initiated the setting up of a Sabah Wildlife Rescue Unit which would be
responsible for all wildlife rescue in the state.
Funding for the unit would be from a smart partnership among the
department, the Malaysian Palm Oil Council (MPOC) and a well-known
resort in Sabah, said its director Laurentius Ambu.
“This kind of dedicated wildlife rescue unit is actually the first of
its kind in Sabah or even Malaysia. The unit will be responsible for
undertaking wildlife rescue and translocation operations throughout the
“It will also carry out on-site wildlife enforcement and monitoring and
liaise with other stakeholders such as the World Wide Fund For Nature,
Malaysia (WWF Malaysia) and the plantation sector on other relevant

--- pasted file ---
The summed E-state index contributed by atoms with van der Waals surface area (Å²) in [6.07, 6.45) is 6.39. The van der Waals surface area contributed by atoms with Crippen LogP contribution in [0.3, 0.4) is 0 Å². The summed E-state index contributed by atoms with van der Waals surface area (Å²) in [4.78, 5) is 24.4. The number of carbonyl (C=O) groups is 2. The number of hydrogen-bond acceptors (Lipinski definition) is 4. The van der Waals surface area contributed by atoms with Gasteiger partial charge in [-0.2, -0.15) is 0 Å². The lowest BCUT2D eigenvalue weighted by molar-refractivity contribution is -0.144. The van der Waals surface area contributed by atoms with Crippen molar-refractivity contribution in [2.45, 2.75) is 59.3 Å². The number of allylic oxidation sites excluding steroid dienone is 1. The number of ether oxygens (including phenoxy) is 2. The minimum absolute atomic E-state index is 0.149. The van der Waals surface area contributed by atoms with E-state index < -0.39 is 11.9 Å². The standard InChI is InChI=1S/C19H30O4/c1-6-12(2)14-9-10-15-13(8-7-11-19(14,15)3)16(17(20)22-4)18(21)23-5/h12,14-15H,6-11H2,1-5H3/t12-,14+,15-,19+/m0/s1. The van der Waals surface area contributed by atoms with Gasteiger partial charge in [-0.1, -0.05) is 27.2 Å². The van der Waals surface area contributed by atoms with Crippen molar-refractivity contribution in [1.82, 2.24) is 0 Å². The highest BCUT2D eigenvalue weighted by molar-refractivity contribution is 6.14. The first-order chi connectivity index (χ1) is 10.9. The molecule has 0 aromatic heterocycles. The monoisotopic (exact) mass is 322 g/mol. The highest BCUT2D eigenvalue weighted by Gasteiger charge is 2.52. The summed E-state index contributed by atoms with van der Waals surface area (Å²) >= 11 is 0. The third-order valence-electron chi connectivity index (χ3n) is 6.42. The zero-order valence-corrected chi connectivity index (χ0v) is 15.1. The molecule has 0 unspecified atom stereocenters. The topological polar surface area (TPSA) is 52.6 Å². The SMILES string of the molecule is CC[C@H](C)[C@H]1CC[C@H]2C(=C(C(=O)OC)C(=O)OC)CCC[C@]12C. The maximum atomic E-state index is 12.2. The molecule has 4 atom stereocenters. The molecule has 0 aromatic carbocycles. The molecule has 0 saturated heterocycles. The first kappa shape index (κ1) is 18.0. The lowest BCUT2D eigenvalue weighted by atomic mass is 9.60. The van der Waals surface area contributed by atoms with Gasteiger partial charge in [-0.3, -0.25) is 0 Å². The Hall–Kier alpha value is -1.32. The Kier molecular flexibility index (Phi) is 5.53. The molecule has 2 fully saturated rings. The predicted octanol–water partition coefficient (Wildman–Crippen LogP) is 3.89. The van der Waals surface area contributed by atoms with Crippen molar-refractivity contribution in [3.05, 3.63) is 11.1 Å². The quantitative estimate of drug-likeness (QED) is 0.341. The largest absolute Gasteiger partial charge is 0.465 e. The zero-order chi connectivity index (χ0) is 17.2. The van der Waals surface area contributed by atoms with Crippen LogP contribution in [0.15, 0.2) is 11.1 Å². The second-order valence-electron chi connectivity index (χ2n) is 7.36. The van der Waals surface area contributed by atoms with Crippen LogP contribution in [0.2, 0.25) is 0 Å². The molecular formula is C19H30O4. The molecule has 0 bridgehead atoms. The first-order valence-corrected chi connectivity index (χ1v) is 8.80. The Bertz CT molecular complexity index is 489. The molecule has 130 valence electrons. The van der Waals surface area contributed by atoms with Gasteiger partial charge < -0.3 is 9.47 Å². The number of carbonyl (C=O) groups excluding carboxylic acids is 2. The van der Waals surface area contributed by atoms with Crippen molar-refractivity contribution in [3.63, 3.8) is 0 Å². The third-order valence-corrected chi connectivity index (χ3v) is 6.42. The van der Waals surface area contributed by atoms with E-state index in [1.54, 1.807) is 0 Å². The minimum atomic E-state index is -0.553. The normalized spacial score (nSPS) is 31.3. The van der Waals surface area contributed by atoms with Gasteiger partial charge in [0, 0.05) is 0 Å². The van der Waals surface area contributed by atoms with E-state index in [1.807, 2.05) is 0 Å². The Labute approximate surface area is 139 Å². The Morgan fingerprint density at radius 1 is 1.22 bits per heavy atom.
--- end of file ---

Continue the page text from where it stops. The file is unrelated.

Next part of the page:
wildlife conservation activities to emphasise the importance of wildlife
conservation and promote awareness among the people of the state
through its activities,” he said in a statement, here.
Meanwhile, the department’s chief field veterinarian Dr Sen Nathan, who
is involved with the unit, said a six-month-old cow baby elephant was
rescued on Tuesday by the department staff in Lahad Datu after the
management of a Felcra plantation reported having seen the animal
The calf, believed to have been left behind by its mother, was handed
over to the unit and is now in Sandakan.
“The baby elephant was rescued in the nick of time. If we were even
delayed by a couple of hours, the elephant would not have survived.
“She is now recovering well and her appetite is good. How the baby
elephant got separated from its mother is anyone’s guess but, in normal
circumstances, a mother elephant would never abandon a healthy baby
elephant like this one,” said Dr Sen.
“Our wildlife rangers patrolled the area to see if the mother could be
located but could not find any elephant,” he said.
Dr Sen praised the management of the plantation for quickly notifying
the department for assistance, and making sure that the baby elephant
was not disturbed by people in the estate.
Source : BERNAMA